Freshman Focus: Khristian Lander

  • 06/23/2020 8:32 am in

“Freshman Focus” is an Inside the Hall series on each of Indiana’s incoming freshmen. Today: Khristian Lander. Previously: Anthony Leal, Jordan Geronimo

The words poured out of Michael Adams’ mouth with pace and passion.

Lists were quickly formed.

One represented all that Khristian Lander is leaving behind. The other laid out all that is now in front of him.

Adams, Lander’s high school coach for three seasons at Evansville Reitz, is keenly aware of what Lander is sacrificing by reclassifying from 2021 to 2020 and forgoing his senior year of high school to arrive at Indiana ahead of schedule.

Missing out on the chance to become an Indiana All-Star, a McDonald’s All-American, Indiana Mr. Basketball and the all-time scoring leader at Reitz and in the city of Evansville are among the tangible things listed by Adams.

For good measure Adams also covered more abstract things, like Lander being unable to attend his senior prom.

“I know that may all sound a bit silly, but I just kind of feel bad that he’s not going to experience those things,” Adams explained. “I think we live in a time where everyone wants it right now or early, and the faster the better. I think sometimes it’s good to just slow down and just enjoy what’s going on… I think Khristian is leaving things on the table.”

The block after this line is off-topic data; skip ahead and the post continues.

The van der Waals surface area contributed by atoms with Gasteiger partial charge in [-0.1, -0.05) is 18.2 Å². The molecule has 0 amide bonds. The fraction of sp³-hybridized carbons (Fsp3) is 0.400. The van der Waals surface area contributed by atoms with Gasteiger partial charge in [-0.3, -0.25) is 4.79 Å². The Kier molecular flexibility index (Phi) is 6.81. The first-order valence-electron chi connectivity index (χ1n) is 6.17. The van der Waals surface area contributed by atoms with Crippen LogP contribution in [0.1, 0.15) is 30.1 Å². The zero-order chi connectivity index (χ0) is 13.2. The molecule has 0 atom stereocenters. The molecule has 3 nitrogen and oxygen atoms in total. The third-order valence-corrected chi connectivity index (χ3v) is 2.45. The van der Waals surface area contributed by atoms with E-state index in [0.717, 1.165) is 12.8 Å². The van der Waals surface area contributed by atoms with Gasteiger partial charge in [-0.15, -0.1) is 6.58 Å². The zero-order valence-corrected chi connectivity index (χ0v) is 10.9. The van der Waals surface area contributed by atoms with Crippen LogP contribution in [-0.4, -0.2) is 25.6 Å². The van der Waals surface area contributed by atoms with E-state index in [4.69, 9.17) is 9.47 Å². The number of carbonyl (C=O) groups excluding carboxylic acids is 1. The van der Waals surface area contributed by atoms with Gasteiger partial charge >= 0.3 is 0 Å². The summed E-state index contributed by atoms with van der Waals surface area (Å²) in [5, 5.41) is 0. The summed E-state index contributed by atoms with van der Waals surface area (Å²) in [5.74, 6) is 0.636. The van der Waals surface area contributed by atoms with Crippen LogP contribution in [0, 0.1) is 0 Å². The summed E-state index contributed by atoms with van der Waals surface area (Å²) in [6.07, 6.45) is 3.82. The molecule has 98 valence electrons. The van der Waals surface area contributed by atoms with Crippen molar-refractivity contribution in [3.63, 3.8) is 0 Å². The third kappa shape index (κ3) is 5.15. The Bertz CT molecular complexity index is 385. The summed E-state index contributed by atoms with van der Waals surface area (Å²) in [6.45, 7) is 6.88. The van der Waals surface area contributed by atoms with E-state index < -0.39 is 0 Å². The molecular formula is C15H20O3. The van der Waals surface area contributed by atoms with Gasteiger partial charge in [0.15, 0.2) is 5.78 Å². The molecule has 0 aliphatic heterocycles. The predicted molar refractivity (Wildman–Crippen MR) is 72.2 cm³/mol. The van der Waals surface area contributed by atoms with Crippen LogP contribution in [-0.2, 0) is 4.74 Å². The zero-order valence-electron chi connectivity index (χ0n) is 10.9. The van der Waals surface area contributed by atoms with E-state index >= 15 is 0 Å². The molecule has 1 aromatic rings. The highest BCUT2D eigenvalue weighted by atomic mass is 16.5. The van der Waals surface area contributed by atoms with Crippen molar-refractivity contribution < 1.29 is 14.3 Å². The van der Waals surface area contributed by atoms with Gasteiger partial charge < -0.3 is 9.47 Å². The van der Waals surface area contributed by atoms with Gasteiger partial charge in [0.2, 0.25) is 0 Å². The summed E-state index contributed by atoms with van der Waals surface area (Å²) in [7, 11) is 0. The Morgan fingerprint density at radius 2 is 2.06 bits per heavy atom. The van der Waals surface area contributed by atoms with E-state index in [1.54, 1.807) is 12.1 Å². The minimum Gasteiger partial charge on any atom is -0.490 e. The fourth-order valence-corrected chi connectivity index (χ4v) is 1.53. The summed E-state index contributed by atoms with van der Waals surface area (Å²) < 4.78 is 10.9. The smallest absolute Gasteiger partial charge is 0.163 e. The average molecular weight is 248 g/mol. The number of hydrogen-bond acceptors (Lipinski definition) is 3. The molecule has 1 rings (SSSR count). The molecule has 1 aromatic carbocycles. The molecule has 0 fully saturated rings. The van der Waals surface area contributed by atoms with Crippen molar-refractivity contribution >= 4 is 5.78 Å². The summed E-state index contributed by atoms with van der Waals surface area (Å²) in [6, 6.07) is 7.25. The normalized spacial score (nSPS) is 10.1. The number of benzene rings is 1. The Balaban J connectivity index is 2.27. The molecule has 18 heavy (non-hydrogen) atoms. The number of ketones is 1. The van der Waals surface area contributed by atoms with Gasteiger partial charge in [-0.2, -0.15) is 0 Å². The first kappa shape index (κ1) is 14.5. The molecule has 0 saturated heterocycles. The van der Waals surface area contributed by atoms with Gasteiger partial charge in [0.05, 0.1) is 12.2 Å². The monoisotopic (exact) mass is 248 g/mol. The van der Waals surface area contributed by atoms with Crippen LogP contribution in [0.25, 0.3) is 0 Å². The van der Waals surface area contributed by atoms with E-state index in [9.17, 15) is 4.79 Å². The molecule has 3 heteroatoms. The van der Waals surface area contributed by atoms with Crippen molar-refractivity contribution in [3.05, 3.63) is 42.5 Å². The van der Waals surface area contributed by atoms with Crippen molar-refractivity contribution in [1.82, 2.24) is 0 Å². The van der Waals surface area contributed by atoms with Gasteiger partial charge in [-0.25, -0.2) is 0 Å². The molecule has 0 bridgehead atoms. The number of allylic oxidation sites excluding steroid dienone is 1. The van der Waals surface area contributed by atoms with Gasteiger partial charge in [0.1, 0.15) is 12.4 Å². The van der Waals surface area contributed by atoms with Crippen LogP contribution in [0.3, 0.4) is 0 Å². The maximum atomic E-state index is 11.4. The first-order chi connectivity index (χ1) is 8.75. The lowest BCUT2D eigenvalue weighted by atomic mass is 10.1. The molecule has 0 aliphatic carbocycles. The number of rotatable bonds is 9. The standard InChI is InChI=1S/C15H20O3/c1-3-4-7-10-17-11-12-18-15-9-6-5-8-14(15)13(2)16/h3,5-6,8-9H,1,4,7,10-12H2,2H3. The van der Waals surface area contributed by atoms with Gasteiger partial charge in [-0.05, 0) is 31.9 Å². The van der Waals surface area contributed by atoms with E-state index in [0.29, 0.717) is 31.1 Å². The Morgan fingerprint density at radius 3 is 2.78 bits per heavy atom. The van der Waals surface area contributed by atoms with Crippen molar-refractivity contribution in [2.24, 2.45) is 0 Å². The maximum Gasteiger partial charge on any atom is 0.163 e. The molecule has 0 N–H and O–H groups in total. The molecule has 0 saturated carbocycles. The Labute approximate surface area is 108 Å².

But as easily as Adams can name what Lander is missing by passing up his final year at Reitz, he can also recite the reasons why his departure makes sense, and the skills Lander has that are ready to be translated to the college level.

It’s Lander’s speed from one end of the court to the other. His talent of delivering pinpoint passes to rim-running big men. His ball-handling skills and his ability to play through contact. His individual capacity to score the ball at all three levels.

String those endorsements together and the full picture of Lander’s potential comes into view.

“I think with Khristian, he just checks so many boxes,” Adams said.

Any discussion about the pros and cons or rights and wrongs of Lander’s reclassification is effectively null.

The mid-May announcement that Lander would be joining IU’s 2020 recruiting class brought an official end to a whirlwind two years for all involved in the Reitz program.

Early in his coaching career, Adams spent four years as a volunteer assistant and graduate assistant at his alma mater, the University of Indianapolis. Part of his job was recruiting, traveling the state to evaluate high school players for the next level.

That context is needed to understand Adams’ demeanor each time he was asked about Lander’s future prospects.

“When people say (to me), ‘Is he really that good? What do you think?’ I’ve always said, number one, all of these guys aren’t gonna be wrong,” Adams said. “He’s getting all this hype and interest because this is what these guys do for a living.”

Even though Adams described Lander’s recruitment as “overwhelming” with the likes of Chris Mack (Louisville), Juwan Howard (Michigan), Tony Bennett (Virginia) and Archie Miller all making frequent in-person visits to Reitz’s gym, it wasn’t a frenzy that took the coaching veteran by surprise.